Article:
04-Sep-2011 -- On our way back to Samar from Davao, we took a quick detour to visit 8N 126E Confluence in Barangay San Jose, Town of Santa Josefa in Agusan del Sur.
8N 126E is located one degree north of 7N 126E Confluence that we previously visited in Banaybanay in Davao Oriental last September 1, 2011. This new confluence is about 110 km north of 7N 126E and happened to be within 10 kilometers from the highway. It was first visited by an American in 2008 but he chose to invoke the “within 50 meter” rule to consider the visit a success. I thought this was not enough for me and we decided to go to the exact spot. I knew the rice paddies during this time of the year cannot be knee deep and it should not be a problem. If I can do it, Santah, my wife can also do it. So we did it together. The location was a mere 200 meters walk from the nearest dirt road and one of the easiest hike for me.
This confluence visit was the culmination of our week-long trip to Davao. Francis brought us to Paradise Resort in Samal Island for a quick swim and a dinner at Jake’s “Tacubo” Place at the hill overlooking Davao City together with his wife Lita who just arrived from Hong Kong. The next day, Saturday, we visited the place of Ms. Betty More in Panabo City where she has a small processing plant for coco sugar. This is the main reason we went to Davao, to understand first-hand how she did it. As a side trip, we visited Tadeco’s (Tagum Development Company) 5,212-hectare banana plantation in Sto. Tomas, Davao del Norte owned by the Floreindos, considered the biggest banana plantation in Davao where 800 workers are prisoners in Davao Penal Colony. They get half of their pay which they can spend or share with their families and the other half is a forced saving which they can collect at the end of their sentences. Cavendish bananas produced by the farm are bought solely by Del Monte and exported to Japan, Hong Kong, etc. Over 30 million boxes of banana are exported yearly. Cavendish variety of banana is not sold locally but Santah & Francis were able to get a bunch each from a kind worker-supervisor who happened to be harvesting outside Tadeco but he refused our offer to pay and he gave the bananas for free instead.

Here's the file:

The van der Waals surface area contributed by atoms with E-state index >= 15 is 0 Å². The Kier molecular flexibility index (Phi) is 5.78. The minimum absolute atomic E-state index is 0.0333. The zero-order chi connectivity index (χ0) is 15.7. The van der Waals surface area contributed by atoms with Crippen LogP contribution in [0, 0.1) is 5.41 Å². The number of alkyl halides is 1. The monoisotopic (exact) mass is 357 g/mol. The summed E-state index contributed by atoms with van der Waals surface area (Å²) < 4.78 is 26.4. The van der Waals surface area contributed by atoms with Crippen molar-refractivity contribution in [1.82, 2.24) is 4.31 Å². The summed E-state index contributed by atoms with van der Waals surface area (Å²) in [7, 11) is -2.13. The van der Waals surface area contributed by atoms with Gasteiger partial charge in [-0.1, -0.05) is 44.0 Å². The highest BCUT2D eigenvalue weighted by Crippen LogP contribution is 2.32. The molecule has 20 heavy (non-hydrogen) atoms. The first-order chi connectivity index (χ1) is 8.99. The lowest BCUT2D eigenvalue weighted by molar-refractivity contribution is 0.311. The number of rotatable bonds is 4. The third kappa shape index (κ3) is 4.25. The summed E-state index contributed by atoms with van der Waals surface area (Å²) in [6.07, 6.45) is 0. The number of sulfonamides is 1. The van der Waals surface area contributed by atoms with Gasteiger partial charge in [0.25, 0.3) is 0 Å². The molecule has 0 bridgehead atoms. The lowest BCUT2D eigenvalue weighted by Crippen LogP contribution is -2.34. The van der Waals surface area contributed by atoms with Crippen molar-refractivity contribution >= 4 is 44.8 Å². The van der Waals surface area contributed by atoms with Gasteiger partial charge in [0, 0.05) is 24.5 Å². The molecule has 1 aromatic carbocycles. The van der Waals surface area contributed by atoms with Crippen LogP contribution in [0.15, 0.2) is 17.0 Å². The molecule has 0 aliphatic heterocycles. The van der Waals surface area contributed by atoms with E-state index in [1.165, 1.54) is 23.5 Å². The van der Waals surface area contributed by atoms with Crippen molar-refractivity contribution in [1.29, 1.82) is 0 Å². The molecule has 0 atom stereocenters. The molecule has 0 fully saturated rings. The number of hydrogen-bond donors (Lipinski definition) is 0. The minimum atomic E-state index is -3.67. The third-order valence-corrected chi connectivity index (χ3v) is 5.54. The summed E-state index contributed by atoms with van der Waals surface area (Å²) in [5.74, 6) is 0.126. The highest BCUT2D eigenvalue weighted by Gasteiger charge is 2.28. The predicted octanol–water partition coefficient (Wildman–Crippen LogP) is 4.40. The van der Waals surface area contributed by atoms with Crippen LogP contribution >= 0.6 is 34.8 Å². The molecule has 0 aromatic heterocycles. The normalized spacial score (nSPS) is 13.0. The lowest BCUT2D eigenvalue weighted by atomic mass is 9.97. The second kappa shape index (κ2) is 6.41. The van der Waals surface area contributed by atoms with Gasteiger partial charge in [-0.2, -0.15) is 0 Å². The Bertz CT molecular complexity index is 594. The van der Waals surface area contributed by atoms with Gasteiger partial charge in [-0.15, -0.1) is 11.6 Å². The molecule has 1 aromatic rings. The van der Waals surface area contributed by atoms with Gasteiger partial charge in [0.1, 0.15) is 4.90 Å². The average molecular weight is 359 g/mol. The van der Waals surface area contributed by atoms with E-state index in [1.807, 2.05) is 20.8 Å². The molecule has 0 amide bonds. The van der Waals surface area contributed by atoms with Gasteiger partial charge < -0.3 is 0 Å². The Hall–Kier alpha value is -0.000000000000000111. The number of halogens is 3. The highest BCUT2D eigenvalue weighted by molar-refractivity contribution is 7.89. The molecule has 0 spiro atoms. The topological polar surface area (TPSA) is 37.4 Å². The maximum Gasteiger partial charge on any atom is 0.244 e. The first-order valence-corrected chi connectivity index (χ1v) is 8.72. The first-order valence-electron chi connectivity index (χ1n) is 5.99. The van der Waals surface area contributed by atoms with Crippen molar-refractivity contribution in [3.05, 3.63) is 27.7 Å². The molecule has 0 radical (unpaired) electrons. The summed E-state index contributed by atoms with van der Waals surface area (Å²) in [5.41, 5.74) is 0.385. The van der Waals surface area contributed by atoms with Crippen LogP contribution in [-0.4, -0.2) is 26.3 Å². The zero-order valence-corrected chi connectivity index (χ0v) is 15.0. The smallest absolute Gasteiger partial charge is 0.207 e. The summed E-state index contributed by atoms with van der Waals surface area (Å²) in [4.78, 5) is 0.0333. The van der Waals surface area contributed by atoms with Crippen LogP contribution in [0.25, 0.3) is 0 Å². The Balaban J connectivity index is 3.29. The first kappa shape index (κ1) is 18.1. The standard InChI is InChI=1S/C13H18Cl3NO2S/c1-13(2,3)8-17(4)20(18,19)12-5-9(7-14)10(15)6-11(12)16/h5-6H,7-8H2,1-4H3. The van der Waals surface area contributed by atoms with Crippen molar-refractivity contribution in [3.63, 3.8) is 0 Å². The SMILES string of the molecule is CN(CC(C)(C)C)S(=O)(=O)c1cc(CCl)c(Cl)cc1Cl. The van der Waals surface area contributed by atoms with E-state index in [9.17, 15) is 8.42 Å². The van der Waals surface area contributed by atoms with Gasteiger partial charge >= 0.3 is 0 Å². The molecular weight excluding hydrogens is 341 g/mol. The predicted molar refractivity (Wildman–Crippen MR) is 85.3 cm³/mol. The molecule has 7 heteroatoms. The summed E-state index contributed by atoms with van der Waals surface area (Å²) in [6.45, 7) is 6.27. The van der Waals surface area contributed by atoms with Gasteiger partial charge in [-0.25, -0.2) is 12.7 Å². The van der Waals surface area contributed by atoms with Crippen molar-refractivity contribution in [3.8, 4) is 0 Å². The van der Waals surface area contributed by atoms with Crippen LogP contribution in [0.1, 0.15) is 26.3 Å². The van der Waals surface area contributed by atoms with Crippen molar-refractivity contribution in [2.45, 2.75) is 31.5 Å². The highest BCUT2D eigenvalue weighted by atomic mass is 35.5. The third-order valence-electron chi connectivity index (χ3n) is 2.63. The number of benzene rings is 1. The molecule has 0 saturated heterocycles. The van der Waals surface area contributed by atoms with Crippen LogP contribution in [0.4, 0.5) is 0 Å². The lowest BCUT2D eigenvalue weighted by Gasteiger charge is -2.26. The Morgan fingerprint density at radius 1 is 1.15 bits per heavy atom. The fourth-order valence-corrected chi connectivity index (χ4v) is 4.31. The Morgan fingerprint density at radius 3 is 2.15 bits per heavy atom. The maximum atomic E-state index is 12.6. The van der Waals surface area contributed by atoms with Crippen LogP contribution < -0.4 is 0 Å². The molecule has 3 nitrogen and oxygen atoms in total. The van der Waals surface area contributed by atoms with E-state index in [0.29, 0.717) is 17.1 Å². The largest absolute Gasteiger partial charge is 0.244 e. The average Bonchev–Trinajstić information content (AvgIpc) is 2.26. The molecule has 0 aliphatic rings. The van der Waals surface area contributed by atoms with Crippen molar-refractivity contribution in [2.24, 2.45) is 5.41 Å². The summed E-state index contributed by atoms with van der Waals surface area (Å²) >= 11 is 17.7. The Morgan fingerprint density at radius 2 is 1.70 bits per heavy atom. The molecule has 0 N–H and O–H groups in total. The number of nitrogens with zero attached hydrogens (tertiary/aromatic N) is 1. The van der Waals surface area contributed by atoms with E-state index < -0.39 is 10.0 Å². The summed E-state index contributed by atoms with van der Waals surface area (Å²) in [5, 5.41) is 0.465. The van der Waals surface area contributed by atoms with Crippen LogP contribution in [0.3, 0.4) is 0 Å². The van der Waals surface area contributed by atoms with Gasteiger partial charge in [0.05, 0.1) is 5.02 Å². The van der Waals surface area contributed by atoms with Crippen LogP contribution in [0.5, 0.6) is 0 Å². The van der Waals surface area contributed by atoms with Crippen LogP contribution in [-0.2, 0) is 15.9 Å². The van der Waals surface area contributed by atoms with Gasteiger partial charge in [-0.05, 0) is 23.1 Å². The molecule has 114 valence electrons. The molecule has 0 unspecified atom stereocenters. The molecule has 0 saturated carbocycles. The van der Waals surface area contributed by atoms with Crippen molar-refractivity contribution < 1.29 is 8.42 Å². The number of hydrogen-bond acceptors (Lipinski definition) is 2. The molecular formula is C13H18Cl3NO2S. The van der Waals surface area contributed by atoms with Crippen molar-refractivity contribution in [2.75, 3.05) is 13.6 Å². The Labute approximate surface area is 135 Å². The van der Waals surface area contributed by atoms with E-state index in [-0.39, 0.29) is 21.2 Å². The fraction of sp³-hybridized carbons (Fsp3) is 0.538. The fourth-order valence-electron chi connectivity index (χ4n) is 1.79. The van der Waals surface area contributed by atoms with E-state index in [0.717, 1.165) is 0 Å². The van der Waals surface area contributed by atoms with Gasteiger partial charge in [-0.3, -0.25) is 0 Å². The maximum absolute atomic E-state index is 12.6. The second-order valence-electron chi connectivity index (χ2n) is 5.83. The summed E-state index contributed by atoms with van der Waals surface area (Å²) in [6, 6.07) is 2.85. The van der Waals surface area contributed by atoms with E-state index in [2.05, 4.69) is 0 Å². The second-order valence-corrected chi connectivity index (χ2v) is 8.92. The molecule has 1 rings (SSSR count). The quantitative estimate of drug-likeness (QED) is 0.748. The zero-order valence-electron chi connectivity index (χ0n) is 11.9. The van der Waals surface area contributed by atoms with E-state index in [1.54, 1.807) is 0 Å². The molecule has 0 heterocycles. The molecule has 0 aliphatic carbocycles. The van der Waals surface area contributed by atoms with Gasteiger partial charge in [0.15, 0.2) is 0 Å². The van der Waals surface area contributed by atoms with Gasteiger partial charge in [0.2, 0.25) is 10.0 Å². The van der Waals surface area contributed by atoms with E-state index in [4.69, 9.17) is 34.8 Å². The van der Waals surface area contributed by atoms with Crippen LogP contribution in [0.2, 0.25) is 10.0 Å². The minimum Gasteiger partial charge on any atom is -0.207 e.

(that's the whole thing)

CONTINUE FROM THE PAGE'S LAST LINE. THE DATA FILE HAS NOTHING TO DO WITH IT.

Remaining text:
Up to the last days, Esper & Fe took care of us. We went to Ahfat Chinese restaurant for dinner and Probinsiya for breakfast on the day of our departure. Many “pabaon” were given to us for our trip back home. It was a total pleasure to have them as our hosts.
I tried to catch the 4 PM ferry boat schedule from Lipata, Surigao but to no avail when I made an error to go to Surigao City. I should have used the backtrack feature of my GPS. We made it to Lipata late at 4:30 PM. For a confluence hunter, this was an embarrassing mistake. We took the 7:30 PM Maharlika 4-hour trip to Lilo-an, Leyte. I could have taken the shorter Montenegro trip to San Ricardo at 8:00 PM but what worried me was the unassisted “The Saddle” zigzag road which is definitely dangerous if there is an encounter during the U-turn climb. I fancied myself as a good, experienced driver and my Isuzu D-Max truck is probably one of the most reliable pick-up trucks in this country but the 3rd element for safe drive, the road, is beyond me. This route was skipped when we chose the ferry to Lilo-an. They need to expand the road width at “The Saddle” or provide 24-hour traffic control just like what is done in “Bitukang Manok” in Atimonan route.
We reached Lilo-an, Leyte at midnight and we decided to sleep in my pick-up truck until 5:00 PM. We had a leisurely drive to Samar and long stop-over in Tacloban. We made it at lunch at our place in Matobato, Calbayog City. This was a good trip. Thanks to Francis, Lita, Esper and Fe.